Bangladesh to seek more Vietnamese investment
Bangladeshi businesses will seek more investment from Vietnam during the visit of the Southeast Asian country's President Tran Dai Quang, who arrived in Dhaka yesterday.
The bilateral trade volume is in favour of Vietnam, from where Bangladesh has been importing woven fabrics in bulk quantity since 2011 after the relaxation of the Rules of Origin by the EU for the least developed countries.
The European Union started giving the zero-duty benefit to the exporters of apparels, including the ones made of imported fabrics.
“We will ask for Vietnamese investment here so that the trade balance can be narrowed down at least to some extent,” said Shafiul Islam Mohiuddin, president of the FBCCI.
Still, Bangladesh will have to meet 65 percent of its demand for woven fabrics from imports because of a weak local backward linkage industry.
Thanks to spiralling Chinese investment, Vietnam has turned into a major hub for textile fabrics for Bangladesh, which is also dependent on Vietnamese rice. In 2016-17, Bangladesh imported goods worth $417 million and exported goods worth $66.44 million although the figures were almost the same in 2009-10, according to data from the Federation of Bangladesh Chambers of Commerce and Industry (FBCCI).
The growth of Bangladesh's export to Vietnam has always been very slow—from $37.2 million in 2009-10 to $66.44 million in 2016-17—compared to the imports.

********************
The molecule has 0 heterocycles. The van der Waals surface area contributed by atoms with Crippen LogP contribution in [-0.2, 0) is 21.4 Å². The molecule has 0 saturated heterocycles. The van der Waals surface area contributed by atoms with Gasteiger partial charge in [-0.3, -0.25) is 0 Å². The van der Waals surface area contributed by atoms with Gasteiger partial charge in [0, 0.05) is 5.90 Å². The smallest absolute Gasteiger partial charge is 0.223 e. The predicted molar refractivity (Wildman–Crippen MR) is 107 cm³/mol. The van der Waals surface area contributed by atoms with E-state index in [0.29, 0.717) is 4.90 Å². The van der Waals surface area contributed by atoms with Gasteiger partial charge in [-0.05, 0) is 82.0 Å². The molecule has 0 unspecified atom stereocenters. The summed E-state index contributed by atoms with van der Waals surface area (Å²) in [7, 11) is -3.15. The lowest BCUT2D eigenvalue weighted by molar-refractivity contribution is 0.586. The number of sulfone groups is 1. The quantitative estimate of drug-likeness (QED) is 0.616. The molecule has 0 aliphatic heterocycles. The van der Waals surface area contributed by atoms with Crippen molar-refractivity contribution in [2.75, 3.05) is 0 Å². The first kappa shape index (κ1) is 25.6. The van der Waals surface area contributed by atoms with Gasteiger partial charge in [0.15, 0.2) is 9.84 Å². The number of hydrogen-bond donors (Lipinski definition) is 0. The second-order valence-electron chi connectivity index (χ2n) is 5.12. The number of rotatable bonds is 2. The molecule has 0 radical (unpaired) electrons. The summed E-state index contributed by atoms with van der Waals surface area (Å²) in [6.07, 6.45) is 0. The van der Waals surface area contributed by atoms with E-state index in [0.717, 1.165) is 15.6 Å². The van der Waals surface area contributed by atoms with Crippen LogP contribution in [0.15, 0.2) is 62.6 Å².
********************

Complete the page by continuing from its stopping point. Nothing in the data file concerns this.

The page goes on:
In 2010-11, the import payment jumped to $459.26 million when Bangladesh started importing woven fabrics in bulk quantity from Vietnam to avail the EU's trade privilege.
“Vietnam is already a big investor in 12 countries. So, we can also bring foreign direct investment from Vietnam for sectors like ICT, telecom and agriculture,” Mohiuddin told The Daily Star.
He also said a joint business council will be formed and an agreement between the FBCCI and the Vietnam Chamber of Commerce and Industry will be signed to boost bilateral trade.
He highlighted the rise of Vietnam, which was struggling with poverty even in late 1980s.
Mohiuddin said the Southeast Asian country could become a major economy in Asia as it has created an investment-friendly environment.
In 1986, Vietnam launched a slogan called Đổi Mới to promote the country's transition to a market economy. The country's achievements were remarkable in the first 20 years.
Vietnam's economy grew at an average annual rate of 7.5 percent in the 1991-2000 period.
Vietnam became a member of the Association of Southeast Asian Nations (ASEAN) in 1995 and achieved the full membership of the World Trade Organisation in 2007, which helped the country's FDI reach an all-time high of $71.7 billion in 2008.
Vietnam has strategic partnerships with China, Japan, Russia, India, England, France, North Korea, Italy, Germany, Indonesia, Malaysia and Thailand.
Vietnam is a strong competitor in apparel trade for Bangladesh globally, especially to the US markets.
Vietnam's phenomenal export growth is realised if the US market is analysed.
In 1992, Vietnam's export to the US was zero and import was recorded at $4.6 million, according to the US Census. In 2017, Vietnam's export to the US jumped to $46.49 billion and import was $8.17 billion.
In 1992, Bangladesh exported goods worth $831 million to the US and imported goods worth $188.1 million. In 2017, Bangladesh's export to the US was $5.69 billion and imported goods worth $1.47 billion.
Vietnam is now in the third position when it comes to garment export to the US after China and India while Bangladesh is the sixth on the list.
In 2017, Vietnam sent textile and apparel worth $12.20 billion to the US, up 7.70 percent on 2016.
In 2017, Bangladesh exported textile and apparel items to the US market worth $5.28 billion, down 3.98 percent on 2016, according to the US office of textile and apparel.
Hospitality, agro processing, consumer goods and infrastructure could be some of the potential sectors for the Vietnamese investors, said Abul Kasem Khan, president of the Dhaka Chamber of Commerce and Industry.